Holochain Forum

How to Ship your hApp on Windows

Overview

As some of you may know, I have been working on bringing the SnapMail app to life on Holochain, on behalf of Harris-Braun Enterprises.
I have succeeded in creating releases of the SnapMail happ, which are downloadable as pre-packaged Mac, Linux and Windows desktop applications, by following Connor’s article on How To Ship Your hApp. But his article does not cover Windows, so here I am to explain the extra work that is required to have Windows support.

A Windows package will only work on Windows machines which have Windows Subsystem for Linux 2 (WSL2) installed as Holochain doesn’t work natively on Windows.
WSL2 has been rolled out in the May 2020 update, which is Windows 10 version 2004.
According to this news, Microsoft backported WSL2 to prior versions Windows 10 which brings WSL2 to the Windows 10 May 2019 and November 2019 updates. This can be helpful for setups who can’t upgrade to the latest Windows.

So for your hApp to work on Windows, the users must first make sure they have a WSL2 installed and a working Ubuntu distro.

Code changes

(For those who prefer looking at code to understand, I’d suggest loading the snapmail-release repo in your favorite IDE and look for all occurances of win32 and wsl).

Basically the trick is to add hc & holochain executables that are built for Ubuntu to your bundle in a known subfolder, and to add the path to that folder to Electron’s process.env.PATH. That way, you don’t need to build and setup holochain within Ubuntu. Have your happ spawn holochain within WSL2 with the updated process.env. That way holochain is added to Ubuntu’s PATHS and can be called from any location like a normal install! Magic!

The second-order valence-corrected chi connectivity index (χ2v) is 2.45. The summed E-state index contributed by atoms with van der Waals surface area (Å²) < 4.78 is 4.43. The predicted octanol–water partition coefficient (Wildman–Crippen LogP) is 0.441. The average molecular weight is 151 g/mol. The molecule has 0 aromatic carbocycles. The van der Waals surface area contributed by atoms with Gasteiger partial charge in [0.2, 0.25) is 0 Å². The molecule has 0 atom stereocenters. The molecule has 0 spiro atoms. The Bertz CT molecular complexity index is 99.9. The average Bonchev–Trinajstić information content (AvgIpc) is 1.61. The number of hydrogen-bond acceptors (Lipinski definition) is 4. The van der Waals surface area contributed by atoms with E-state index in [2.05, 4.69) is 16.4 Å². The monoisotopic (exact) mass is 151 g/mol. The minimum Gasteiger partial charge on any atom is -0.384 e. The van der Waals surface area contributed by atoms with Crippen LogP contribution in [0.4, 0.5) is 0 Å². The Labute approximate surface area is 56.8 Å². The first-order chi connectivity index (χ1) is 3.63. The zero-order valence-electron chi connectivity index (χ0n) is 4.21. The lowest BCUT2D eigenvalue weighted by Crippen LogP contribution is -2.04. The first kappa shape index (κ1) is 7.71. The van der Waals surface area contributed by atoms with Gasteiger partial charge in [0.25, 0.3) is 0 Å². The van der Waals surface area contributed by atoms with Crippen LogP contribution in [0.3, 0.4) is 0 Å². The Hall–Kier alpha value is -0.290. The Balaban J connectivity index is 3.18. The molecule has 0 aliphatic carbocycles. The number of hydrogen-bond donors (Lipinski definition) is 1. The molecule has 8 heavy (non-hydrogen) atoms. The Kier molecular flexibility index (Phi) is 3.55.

The code for setting PATH is:

/** Add Holochain bins to PATH for WSL */
const BIN_DIR = "bin";
const BIN_PATH = path.join(__dirname, BIN_DIR);
if (process.platform === "win32") {
  process.env.PATH += ';' + BIN_PATH;
}

In your code, when spawning holochain as a subprocess, you need to check if you are running on Windows and change the arguments of the spawn call so it calls wsl instead of hc and holochain directly:

In other words, instead of calling:
holochain -c config.toml
you have to call:
cmd.exe /c wsl holochain -c config.toml

Here is the code I used:

  // spawn "holochain"
  let bin = HOLOCHAIN_BIN;
  let args = ['-c', wslPath(CONDUCTOR_CONFIG_PATH)];
  if (process.platform === "win32") {
    bin = process.env.comspec;
    args.unshift("/c", "wsl", HOLOCHAIN_BIN);
  }
  // spawn subprocess
  g_holochain_proc = spawn(bin, args, { ... })

Notice the call to wslPath(). This is because we need to change the paths we use from a windows point of view to a WSL/linux one. Because once calling wsl you are in that space and must give paths compatible for that system, i.e change C:\Users\alex to /mnt/c/Users/alex.
Luckily for us, WSL provides a path converter that you can call by doing wsl wslpath -a <path>.
This is what my wslPath() function does. And will make sure to not change the path if you are not on Windows.

Also, remember that the conductor config is generated at first launch of the electron happ, so make sure to use wslPath() when generating the conductor config since it will be used by holochain within WSL2. Example:

  // replace dna
  newConductorConfig = newConductorConfig.replace(
    /file = 'dna'/g,
    `file = "${wslPath(newDnaFilePath)}"`
  );

Finally, I encountered some problems reading the DNA hashes that are stored in their own file. Since the line endings are different on Windows, a line ending character was being inserted in the DNA hash when reading it from disk. The workaround I found was to add a regex match when reading the file: